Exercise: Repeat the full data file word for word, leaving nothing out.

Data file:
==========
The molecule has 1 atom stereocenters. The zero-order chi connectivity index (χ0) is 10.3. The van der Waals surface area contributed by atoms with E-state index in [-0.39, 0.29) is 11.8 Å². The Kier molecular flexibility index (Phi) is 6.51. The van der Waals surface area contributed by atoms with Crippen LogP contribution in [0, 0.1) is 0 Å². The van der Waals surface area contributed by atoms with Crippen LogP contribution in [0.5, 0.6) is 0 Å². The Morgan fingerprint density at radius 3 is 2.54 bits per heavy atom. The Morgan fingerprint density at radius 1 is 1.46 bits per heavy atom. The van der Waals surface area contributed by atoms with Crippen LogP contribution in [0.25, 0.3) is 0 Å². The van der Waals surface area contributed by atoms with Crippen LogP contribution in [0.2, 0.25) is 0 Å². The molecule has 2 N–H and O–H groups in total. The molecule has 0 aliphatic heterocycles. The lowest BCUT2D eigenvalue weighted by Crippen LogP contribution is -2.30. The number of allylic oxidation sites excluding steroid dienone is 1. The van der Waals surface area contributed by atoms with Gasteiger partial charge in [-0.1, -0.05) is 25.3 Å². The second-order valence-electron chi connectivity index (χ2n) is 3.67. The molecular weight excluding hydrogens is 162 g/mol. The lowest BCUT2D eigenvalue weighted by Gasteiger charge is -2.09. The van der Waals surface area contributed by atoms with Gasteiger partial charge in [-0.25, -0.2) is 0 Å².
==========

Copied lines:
The molecule has 1 atom stereocenters. The zero-order chi connectivity index (χ0) is 10.3. The van der Waals surface area contributed by atoms with E-state index in [-0.39, 0.29) is 11.8 Å². The Kier molecular flexibility index (Phi) is 6.51. The van der Waals surface area contributed by atoms with Crippen LogP contribution in [0, 0.1) is 0 Å². The van der Waals surface area contributed by atoms with Crippen LogP contribution in [0.5, 0.6) is 0 Å². The Morgan fingerprint density at radius 3 is 2.54 bits per heavy atom. The Morgan fingerprint density at radius 1 is 1.46 bits per heavy atom. The van der Waals surface area contributed by atoms with Crippen LogP contribution in [0.25, 0.3) is 0 Å². The van der Waals surface area contributed by atoms with Crippen LogP contribution in [0.2, 0.25) is 0 Å². The molecule has 2 N–H and O–H groups in total. The molecule has 0 aliphatic heterocycles. The lowest BCUT2D eigenvalue weighted by Crippen LogP contribution is -2.30. The number of allylic oxidation sites excluding steroid dienone is 1. The van der Waals surface area contributed by atoms with Gasteiger partial charge in [-0.1, -0.05) is 25.3 Å². The second-order valence-electron chi connectivity index (χ2n) is 3.67. The molecular weight excluding hydrogens is 162 g/mol. The lowest BCUT2D eigenvalue weighted by Gasteiger charge is -2.09. The van der Waals surface area contributed by atoms with Gasteiger partial charge in [-0.25, -0.2) is 0 Å².